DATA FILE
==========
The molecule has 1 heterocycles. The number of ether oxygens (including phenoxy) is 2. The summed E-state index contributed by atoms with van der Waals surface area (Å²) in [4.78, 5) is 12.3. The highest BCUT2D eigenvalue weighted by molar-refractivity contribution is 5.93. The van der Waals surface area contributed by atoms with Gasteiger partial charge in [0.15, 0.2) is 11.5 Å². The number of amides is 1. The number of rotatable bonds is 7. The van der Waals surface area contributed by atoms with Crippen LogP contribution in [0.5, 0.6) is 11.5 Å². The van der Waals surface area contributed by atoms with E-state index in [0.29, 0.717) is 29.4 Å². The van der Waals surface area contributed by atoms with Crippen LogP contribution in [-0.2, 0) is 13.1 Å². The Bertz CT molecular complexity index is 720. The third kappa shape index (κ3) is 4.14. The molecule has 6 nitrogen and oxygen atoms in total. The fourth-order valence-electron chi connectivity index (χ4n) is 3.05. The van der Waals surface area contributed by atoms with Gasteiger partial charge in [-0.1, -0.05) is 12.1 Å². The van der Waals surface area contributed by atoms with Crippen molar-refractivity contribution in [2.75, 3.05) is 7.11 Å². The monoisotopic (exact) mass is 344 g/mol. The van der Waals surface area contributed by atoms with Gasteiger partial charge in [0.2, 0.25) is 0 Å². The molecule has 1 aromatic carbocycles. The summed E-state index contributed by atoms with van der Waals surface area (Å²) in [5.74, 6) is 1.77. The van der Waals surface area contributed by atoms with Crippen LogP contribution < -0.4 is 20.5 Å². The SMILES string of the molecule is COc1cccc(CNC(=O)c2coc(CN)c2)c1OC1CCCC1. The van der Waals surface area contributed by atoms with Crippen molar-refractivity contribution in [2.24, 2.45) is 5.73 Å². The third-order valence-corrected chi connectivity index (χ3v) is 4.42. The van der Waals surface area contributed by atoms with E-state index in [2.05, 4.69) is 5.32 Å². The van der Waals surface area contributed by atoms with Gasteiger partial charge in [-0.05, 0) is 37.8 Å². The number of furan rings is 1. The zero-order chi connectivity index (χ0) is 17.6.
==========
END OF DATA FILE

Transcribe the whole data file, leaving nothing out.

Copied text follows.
The molecule has 1 heterocycles. The number of ether oxygens (including phenoxy) is 2. The summed E-state index contributed by atoms with van der Waals surface area (Å²) in [4.78, 5) is 12.3. The highest BCUT2D eigenvalue weighted by molar-refractivity contribution is 5.93. The van der Waals surface area contributed by atoms with Gasteiger partial charge in [0.15, 0.2) is 11.5 Å². The number of amides is 1. The number of rotatable bonds is 7. The van der Waals surface area contributed by atoms with Crippen LogP contribution in [0.5, 0.6) is 11.5 Å². The van der Waals surface area contributed by atoms with E-state index in [0.29, 0.717) is 29.4 Å². The van der Waals surface area contributed by atoms with Crippen LogP contribution in [-0.2, 0) is 13.1 Å². The Bertz CT molecular complexity index is 720. The third kappa shape index (κ3) is 4.14. The molecule has 6 nitrogen and oxygen atoms in total. The fourth-order valence-electron chi connectivity index (χ4n) is 3.05. The van der Waals surface area contributed by atoms with Gasteiger partial charge in [-0.1, -0.05) is 12.1 Å². The van der Waals surface area contributed by atoms with Crippen molar-refractivity contribution in [2.75, 3.05) is 7.11 Å². The monoisotopic (exact) mass is 344 g/mol. The van der Waals surface area contributed by atoms with Gasteiger partial charge in [0.2, 0.25) is 0 Å². The molecule has 1 aromatic carbocycles. The summed E-state index contributed by atoms with van der Waals surface area (Å²) in [5.74, 6) is 1.77. The van der Waals surface area contributed by atoms with Crippen LogP contribution < -0.4 is 20.5 Å². The SMILES string of the molecule is COc1cccc(CNC(=O)c2coc(CN)c2)c1OC1CCCC1. The van der Waals surface area contributed by atoms with Crippen molar-refractivity contribution in [2.24, 2.45) is 5.73 Å². The third-order valence-corrected chi connectivity index (χ3v) is 4.42. The van der Waals surface area contributed by atoms with E-state index in [2.05, 4.69) is 5.32 Å². The van der Waals surface area contributed by atoms with Gasteiger partial charge in [-0.05, 0) is 37.8 Å². The number of furan rings is 1. The zero-order chi connectivity index (χ0) is 17.6.